UK rail industry and Hitachi Rail agree service recovery plan
With oversight from the UK’s Office of Rail and Road, Hitachi Rail, train operators and the government have agreed a service recovery plan to safely reintroduce more Class 800 Series and 385 Series trainsets into passenger service after cracks were found on some trains.
A service recovery plan has been announced that will allow for the phased reintroduction of more Class 800 Series and 385 Series Hitachi Rail trains, following the removal of some trains from service on 8 May 2021 as a precaution when cracks were found on the lifting points under some train carriages.
Following initial extensive safety checks on their trains, TransPennine Express (TPE), Hull Trains and ScotRail have already been able to operate services across all of their routes. But, after further rigorous safety checks involving the Office of Rail and Road’s (ORR) HM Railway Inspectorate, Great Western Railway (GWR) and London North Eastern Railway (LNER) will now begin reintroducing trains with a more regular service for passengers.
Service recovery plan
The service recovery plan follows joint work between Hitachi Rail, train operators and the regulator around the safe return to service of some trains. Since discovering the faults, Hitachi Rail engineers and independent experts have completed rigorous tests and research to gain a clearer understanding of the cracking issue.
Based on the work undertaken to understand the issue, and after extensive engagement, Hitachi Rail and train operators, working with the rail regulator, have put in place suitable criteria for the trains to meet before they can re-enter service.
The service recovery plan includes thorough inspections by specialist teams before trains leave the depot. Trains will only re-enter service if they meet agreed safety criteria. Working with Hitachi Rail, the rail regulator will continue to carry out rigorous oversight to ensure robust processes are being followed.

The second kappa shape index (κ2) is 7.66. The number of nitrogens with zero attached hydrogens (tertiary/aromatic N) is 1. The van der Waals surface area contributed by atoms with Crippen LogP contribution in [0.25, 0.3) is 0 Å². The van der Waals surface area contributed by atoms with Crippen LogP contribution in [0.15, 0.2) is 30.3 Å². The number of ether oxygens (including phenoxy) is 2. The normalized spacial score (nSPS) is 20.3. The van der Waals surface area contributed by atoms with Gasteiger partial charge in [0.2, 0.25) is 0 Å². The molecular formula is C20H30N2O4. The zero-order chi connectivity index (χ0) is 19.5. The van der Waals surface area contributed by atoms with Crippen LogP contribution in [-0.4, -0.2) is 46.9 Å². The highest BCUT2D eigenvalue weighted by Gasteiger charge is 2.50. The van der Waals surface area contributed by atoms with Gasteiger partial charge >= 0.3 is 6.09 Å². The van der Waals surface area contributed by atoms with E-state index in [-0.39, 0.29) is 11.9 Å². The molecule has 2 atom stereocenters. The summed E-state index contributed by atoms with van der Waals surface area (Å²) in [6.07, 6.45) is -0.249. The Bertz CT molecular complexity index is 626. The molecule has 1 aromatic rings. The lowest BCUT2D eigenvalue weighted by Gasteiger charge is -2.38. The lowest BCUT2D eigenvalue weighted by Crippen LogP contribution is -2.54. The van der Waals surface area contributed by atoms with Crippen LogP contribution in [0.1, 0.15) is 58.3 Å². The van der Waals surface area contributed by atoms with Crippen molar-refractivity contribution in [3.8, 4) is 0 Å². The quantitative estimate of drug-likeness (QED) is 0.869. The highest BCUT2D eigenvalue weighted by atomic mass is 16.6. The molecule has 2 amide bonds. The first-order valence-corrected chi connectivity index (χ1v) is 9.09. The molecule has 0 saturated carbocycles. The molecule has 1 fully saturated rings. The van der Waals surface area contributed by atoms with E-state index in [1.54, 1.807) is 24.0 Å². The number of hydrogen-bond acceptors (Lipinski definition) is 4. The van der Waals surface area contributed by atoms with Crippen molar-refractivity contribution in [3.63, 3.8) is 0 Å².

Over time, trains will be subject to a Forward Repair Plan, which will ensure the long-term continued safe running of the fleet.
Andrew Barr, Group CEO of Hitachi Rail, said: “Today’s agreement sets out our joint plan for the phased reintroduction of our trains into service, which will continue to deliver the highest possible safety standards. Safety remains our number one priority, and we and our partners have worked round the clock to agree an approach that allows the return of trains to service where they have been deemed safe.”
“With our service recovery plan now underway, the operators will begin reintroduction of trains as they are individually approved and deemed safe. We would like to thank our partners for their ongoing support as we work collectively to reintroduce more trains into service,” he added.
Robert Nisbet, Director of Nations and Regions at the Rail Delivery Group (RDG), said: “The safety of passengers has been the absolute focus for each of the organisations involved in making decisions about these trains over recent days. After some incredibly hard and detailed work, Hitachi’s engineers have worked with train operators and the rail regulator to safely bring some trains back into service. Over the coming days, we will be able to get passengers on the affected routes moving again. But, for now, passengers should continue to check before they travel.”
Ian Prosser CBE, HM Chief Inspector of Railways at the ORR, said: “We’ve engaged with Hitachi and the train companies to oversee their development of a safe and suitable plan. We’re also continuing to provide the rigorous oversight needed to make sure that the right checks are being carried out so that the trains are able to re-enter passenger service safely.”
Mark Hopwood, GWR’s Managing Director, said: “Our customers have shown great patience over the past couple of days, and I am grateful for their understanding as we have worked with Hitachi to allow trains to return safely. This news will allow us to run some additional services today and reintroduce more consistent and robust timetables for customers after the weekend.”
“The industry has come together to help to support those travelling – with other operators allowing each other’s tickets to be used on their networks; adding in extra shuttle services to help move people; and in sharing rolling stock to provide it to those who need it most,” he added.
David Horne, Managing Director of LNER, said: “I am pleased that we have been able to work as an industry to agree a service recovery plan with Hitachi and industry partners that will allow trains to return safely to our route.”